Written by: Julia Mitchell
When we think of learning and getting an education, we tend to think of schools and classrooms. While it is true that much of what a child learns happens in school, kids sometimes fall behind and need extra help catching up. Concerned parents often look for ways to boost their child's understanding of varying concepts but need to know how to get additional help. In addition, kids who are reluctant learners may resist traditional methods, which may help to find alternative ways to promote learning.
One of the best ways to encourage learning is to weave it into other fun activities. For example, parents with young children can help boost math skills by creating a treasure hunt with clues that involve math problems. Playing store with household items and real money can help kids learn how to make the change and practice problem-solving skills such as want versus need. Fun math apps for kids of all ages, games, and online programs can help your child learn and practice concepts while having fun.
If your child is struggling with reading, apps and programs are specifically dedicated to phonics, spelling, and reading comprehension. In addition, educational video games can help with critical thinking, math, and reading abilities. For the best gaming experience, make sure players have their headphones -- to avoid disturbing each other and anyone not playing -- and ensure your internet is up to the task. Most areas are now equipped with 5G, which offers ultra-fast speeds. High-speed internet can help you get the help your child needs, but if you need clarification on what is needed, it may be wise to seek professional guidance.
Children and adolescents can have a difficult time with learning, and it may not be entirely clear what barriers are getting in the way. One cause may be the home environment; if your child doesn't have a defined area where they study, consider setting up a "learning nook" that they have creative control over. It's important, too, that all negative energy is cleared out of the home, energy that may be impeding learning and the fun aspects of acquiring new skills.
If you notice that your child is struggling and would like to understand the underlying challenges they experience, consider having them assessed by a professional in the field of education. As you explore assessors, look for someone who is experienced and credentialed in assessment for your child's age range. According to the Learning Disabilities Association of Alberta, assessments can uncover learning disabilities and preferred learning styles, which can reveal important strategies for helping your child get the education they need.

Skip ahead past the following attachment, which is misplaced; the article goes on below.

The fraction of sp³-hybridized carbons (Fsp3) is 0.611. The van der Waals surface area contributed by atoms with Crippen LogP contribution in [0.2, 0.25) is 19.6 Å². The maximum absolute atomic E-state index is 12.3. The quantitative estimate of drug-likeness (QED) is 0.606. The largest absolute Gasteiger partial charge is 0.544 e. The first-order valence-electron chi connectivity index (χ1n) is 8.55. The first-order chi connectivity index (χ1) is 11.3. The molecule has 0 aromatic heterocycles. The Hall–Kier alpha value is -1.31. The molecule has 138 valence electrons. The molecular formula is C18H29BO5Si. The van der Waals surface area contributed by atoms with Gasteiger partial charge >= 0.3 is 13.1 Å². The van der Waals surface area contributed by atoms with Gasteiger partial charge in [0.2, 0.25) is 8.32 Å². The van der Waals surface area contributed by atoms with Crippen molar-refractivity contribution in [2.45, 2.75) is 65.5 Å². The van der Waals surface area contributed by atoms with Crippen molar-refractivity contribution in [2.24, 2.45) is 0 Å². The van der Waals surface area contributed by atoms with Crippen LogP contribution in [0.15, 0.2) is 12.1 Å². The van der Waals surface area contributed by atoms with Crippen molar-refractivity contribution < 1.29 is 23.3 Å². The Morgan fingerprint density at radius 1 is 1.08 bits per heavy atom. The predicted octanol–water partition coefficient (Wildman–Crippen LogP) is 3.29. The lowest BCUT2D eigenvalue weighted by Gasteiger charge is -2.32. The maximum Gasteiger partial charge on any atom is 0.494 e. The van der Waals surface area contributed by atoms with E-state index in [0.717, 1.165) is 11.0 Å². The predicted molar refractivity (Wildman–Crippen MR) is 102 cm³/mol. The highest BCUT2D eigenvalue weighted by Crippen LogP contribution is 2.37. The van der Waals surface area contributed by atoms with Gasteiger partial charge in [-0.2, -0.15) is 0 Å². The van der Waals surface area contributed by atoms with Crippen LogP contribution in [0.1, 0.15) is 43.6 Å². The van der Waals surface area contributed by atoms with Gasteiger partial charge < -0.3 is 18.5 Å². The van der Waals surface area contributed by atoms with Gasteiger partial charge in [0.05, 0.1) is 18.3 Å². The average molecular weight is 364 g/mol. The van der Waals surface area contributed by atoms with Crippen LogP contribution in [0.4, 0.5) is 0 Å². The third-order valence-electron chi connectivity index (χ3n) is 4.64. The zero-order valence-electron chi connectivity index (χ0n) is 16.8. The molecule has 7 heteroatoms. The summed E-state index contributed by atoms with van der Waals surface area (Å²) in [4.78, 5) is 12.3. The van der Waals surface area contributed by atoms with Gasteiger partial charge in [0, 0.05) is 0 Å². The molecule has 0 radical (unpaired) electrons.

Math Geek Mama notes that hiring a tutor can also be a wise investment in your child's education. Schools sometimes have lists of trustworthy tutors, and some teachers offer assistance after school or during study halls. Online tutors can be a helpful alternative if your child requires a certain type of instruction or teaching style. Accessing instructors online also enables you to expand your search beyond your area, which increases the odds of finding a well-qualified tutor who is a good fit for your child. Learning can be exciting for kids if their interest is piqued. Consider extracurricular methods of spurring interest in learning outside of school.
To better understand how to shape learning, you should also consider going back to school to pursue a degree in education. Honing your own skills and knowledge can be a gateway to improving kids' opportunities for growth. Skills you'll develop include instructional practice, learner development, and knowledge in particular subjects. Online degree programs make it easy to work, parent, and keep up with your studies. As you look at your options, check this affordable program that's administered by an accredited college that allows you to enroll 12 times throughout the year.
If you can spark a child's curiosity, they will be happy to learn. Sometimes it is a matter of finding the right in-roads. Trips (whether in-person or virtual) to museums, observatories, and historical sites are great ways to promote learning outside of the classroom. Children with special interests and hobbies may enjoy researching the roots of those interests and learning how the items were invented and made. Often in the process of learning about these topics, kids find out more about Science, Technology, Engineering, and Math (STEM), and this curiosity may prompt additional interest in these subjects and their applications.
While the above resources are a good starting point, there are many ways yet to get kids excited about learning and get help for areas in which they are stuck. Going back to school yourself to learn more about how to better help with their learning is a great start. Plus, monthly subscriptions to chemistry kits, mysteries, and coding projects can be a fun way to explore topics in new and unusual ways.
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